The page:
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Santonio Holmes to have second surgery on foot in February

Santonio Holmes of the New York Jets is

Santonio Holmes of the New York Jets is helped off the field after his injury in the second half against the San Francisco 49ers at MetLife Stadium. (Sept. 30, 2012) Credit: Getty

LINDEN, N.J, -- Santonio Holmes hopes to start running sometime in April. But first, the injured Jets wide receiver must have a second surgery on his broken left foot.

Holmes, who suffered a season-ending Lisfranc injury in Week 4 against the 49ers, said he has to have a plate removed from his foot in February.

"Still got some time to heal,'' he said Monday night, sporting a black walking boot at his third annual charity bowling event for sickle cell awareness. "So I'm out for a while.''

Holmes' loose recovery timetable brings his training camp availability for next season into question. All he knows is he'll be away from the team for a long time.

"I've got another surgery in February, that's all I know,'' he said.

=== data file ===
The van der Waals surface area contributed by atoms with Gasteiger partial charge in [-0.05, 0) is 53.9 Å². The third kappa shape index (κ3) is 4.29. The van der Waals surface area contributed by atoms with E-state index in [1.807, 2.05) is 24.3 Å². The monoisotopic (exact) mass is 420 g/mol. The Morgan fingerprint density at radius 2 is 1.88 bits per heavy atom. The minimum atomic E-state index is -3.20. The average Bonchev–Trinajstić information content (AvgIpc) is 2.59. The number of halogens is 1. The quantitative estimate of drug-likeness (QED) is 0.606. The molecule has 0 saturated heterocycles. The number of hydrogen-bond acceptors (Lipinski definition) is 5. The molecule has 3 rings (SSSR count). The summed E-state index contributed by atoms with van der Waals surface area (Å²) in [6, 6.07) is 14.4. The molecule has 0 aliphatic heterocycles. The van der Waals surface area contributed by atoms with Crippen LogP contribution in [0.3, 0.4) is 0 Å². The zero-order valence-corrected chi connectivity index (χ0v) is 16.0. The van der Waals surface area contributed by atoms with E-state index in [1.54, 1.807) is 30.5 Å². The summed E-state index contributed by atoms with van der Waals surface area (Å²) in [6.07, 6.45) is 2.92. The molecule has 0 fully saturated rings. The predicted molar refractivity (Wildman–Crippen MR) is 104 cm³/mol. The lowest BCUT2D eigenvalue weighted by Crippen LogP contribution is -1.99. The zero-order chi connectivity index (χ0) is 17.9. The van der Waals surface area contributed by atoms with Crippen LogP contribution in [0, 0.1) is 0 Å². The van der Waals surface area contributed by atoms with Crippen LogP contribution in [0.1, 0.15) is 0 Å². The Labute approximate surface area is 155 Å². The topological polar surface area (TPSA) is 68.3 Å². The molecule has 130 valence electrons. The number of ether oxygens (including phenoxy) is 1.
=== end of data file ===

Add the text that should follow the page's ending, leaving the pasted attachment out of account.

Holmes has remained tucked away in Florida during the past two months, but said he has kept in touch with Rex Ryan via weekly phone calls. Holmes' first trip back to the team facility, however, was last week -- on team picture day.

Holmes said he knew his season was over "the minute I couldn't get off the ground'' after he stumbled awkwardly after catching a pass from Mark Sanchez in a 34-0 home loss to San Francisco on Sept. 30.

"I accepted it once it happened; football season was over,'' he said of the injury. "Started expanding my mind, reading more, spending more time with my kids, my family. Being more supportive as I can be, all around the table.

"Mentally, it kind of brings you down because you can't be active. It's been over 20 years that I've been playing this sport and it's the first time I've suffered a significant injury that I can't play in one particular season.''

The Jets' offense has struggled mightily in his absence, but Holmes expertly avoided the hot-button quarterback controversy involving Sanchez, Greg McElroy and Tim Tebow.

"If I get involved with that, I'll be the talk of the world,'' he said with a smile.

He did add that his absence has hindered the other receivers.

"I think that really set the guys back, that they didn't see me around,'' said Holmes, who supports families affected by sickle cell disease through his III & Long foundation.

"They were used to me being there, supporting 'and now Tone's gone.' And nobody hears from him, heard from him. It was one of those things where you just go in a shell and when it's time to come out, it's the right time.''

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